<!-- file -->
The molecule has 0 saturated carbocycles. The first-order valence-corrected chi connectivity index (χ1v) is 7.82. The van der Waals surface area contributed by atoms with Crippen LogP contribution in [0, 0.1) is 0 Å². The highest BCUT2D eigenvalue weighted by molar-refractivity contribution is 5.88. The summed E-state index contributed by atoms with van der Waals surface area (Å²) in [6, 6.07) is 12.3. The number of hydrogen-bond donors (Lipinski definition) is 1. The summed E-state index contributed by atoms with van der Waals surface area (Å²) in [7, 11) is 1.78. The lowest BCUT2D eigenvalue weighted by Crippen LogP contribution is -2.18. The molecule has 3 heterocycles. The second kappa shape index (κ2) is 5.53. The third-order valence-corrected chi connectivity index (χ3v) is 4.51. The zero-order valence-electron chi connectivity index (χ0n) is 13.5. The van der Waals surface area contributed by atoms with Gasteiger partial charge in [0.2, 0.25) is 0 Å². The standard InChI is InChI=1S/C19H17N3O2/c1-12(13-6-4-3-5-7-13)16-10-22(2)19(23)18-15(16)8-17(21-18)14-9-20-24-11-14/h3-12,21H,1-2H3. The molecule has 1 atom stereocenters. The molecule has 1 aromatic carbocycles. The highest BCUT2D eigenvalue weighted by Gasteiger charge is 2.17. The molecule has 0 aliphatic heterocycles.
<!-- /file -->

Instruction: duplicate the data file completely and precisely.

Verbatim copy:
The molecule has 0 saturated carbocycles. The first-order valence-corrected chi connectivity index (χ1v) is 7.82. The van der Waals surface area contributed by atoms with Crippen LogP contribution in [0, 0.1) is 0 Å². The highest BCUT2D eigenvalue weighted by molar-refractivity contribution is 5.88. The summed E-state index contributed by atoms with van der Waals surface area (Å²) in [6, 6.07) is 12.3. The number of hydrogen-bond donors (Lipinski definition) is 1. The summed E-state index contributed by atoms with van der Waals surface area (Å²) in [7, 11) is 1.78. The lowest BCUT2D eigenvalue weighted by Crippen LogP contribution is -2.18. The molecule has 3 heterocycles. The second kappa shape index (κ2) is 5.53. The third-order valence-corrected chi connectivity index (χ3v) is 4.51. The zero-order valence-electron chi connectivity index (χ0n) is 13.5. The van der Waals surface area contributed by atoms with Gasteiger partial charge in [0.2, 0.25) is 0 Å². The standard InChI is InChI=1S/C19H17N3O2/c1-12(13-6-4-3-5-7-13)16-10-22(2)19(23)18-15(16)8-17(21-18)14-9-20-24-11-14/h3-12,21H,1-2H3. The molecule has 1 atom stereocenters. The molecule has 1 aromatic carbocycles. The highest BCUT2D eigenvalue weighted by Gasteiger charge is 2.17. The molecule has 0 aliphatic heterocycles.